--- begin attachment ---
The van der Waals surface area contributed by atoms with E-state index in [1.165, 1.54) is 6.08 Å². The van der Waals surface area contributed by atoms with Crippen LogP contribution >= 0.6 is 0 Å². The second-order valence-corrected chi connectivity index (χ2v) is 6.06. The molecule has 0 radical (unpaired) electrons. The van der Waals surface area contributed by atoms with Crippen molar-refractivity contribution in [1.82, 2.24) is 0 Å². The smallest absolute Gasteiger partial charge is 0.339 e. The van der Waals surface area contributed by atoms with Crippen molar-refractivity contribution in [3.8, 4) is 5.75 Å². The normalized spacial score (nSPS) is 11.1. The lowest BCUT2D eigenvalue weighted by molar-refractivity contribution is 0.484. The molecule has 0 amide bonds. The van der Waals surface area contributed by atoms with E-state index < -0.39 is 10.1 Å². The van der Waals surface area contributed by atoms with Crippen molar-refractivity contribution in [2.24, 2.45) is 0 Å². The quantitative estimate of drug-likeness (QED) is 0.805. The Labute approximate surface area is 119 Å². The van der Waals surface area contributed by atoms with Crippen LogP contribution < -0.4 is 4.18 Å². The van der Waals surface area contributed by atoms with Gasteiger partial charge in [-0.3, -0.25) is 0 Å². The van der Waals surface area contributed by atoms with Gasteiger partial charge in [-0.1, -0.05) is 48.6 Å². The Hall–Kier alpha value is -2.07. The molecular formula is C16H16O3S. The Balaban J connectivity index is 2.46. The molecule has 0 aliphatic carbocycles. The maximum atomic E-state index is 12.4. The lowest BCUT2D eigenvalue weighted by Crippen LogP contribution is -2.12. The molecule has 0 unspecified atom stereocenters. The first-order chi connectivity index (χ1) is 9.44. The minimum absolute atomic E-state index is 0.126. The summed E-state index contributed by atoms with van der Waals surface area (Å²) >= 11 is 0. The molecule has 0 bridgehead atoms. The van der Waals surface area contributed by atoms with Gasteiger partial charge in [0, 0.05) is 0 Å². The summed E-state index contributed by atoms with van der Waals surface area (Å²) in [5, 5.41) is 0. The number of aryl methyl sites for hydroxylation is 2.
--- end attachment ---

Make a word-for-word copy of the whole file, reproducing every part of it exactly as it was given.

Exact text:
The van der Waals surface area contributed by atoms with E-state index in [1.165, 1.54) is 6.08 Å². The van der Waals surface area contributed by atoms with Crippen LogP contribution >= 0.6 is 0 Å². The second-order valence-corrected chi connectivity index (χ2v) is 6.06. The molecule has 0 radical (unpaired) electrons. The van der Waals surface area contributed by atoms with Crippen molar-refractivity contribution in [1.82, 2.24) is 0 Å². The smallest absolute Gasteiger partial charge is 0.339 e. The van der Waals surface area contributed by atoms with Crippen molar-refractivity contribution in [3.8, 4) is 5.75 Å². The normalized spacial score (nSPS) is 11.1. The lowest BCUT2D eigenvalue weighted by molar-refractivity contribution is 0.484. The molecule has 0 amide bonds. The van der Waals surface area contributed by atoms with E-state index < -0.39 is 10.1 Å². The van der Waals surface area contributed by atoms with Crippen molar-refractivity contribution in [2.24, 2.45) is 0 Å². The quantitative estimate of drug-likeness (QED) is 0.805. The Labute approximate surface area is 119 Å². The van der Waals surface area contributed by atoms with Crippen LogP contribution < -0.4 is 4.18 Å². The van der Waals surface area contributed by atoms with Gasteiger partial charge in [-0.3, -0.25) is 0 Å². The van der Waals surface area contributed by atoms with Gasteiger partial charge in [-0.1, -0.05) is 48.6 Å². The Hall–Kier alpha value is -2.07. The molecular formula is C16H16O3S. The Balaban J connectivity index is 2.46. The molecule has 0 aliphatic carbocycles. The maximum atomic E-state index is 12.4. The lowest BCUT2D eigenvalue weighted by Crippen LogP contribution is -2.12. The molecule has 0 unspecified atom stereocenters. The first-order chi connectivity index (χ1) is 9.44. The minimum absolute atomic E-state index is 0.126. The summed E-state index contributed by atoms with van der Waals surface area (Å²) >= 11 is 0. The molecule has 0 bridgehead atoms. The van der Waals surface area contributed by atoms with Gasteiger partial charge in [0, 0.05) is 0 Å². The summed E-state index contributed by atoms with van der Waals surface area (Å²) in [5, 5.41) is 0. The number of aryl methyl sites for hydroxylation is 2.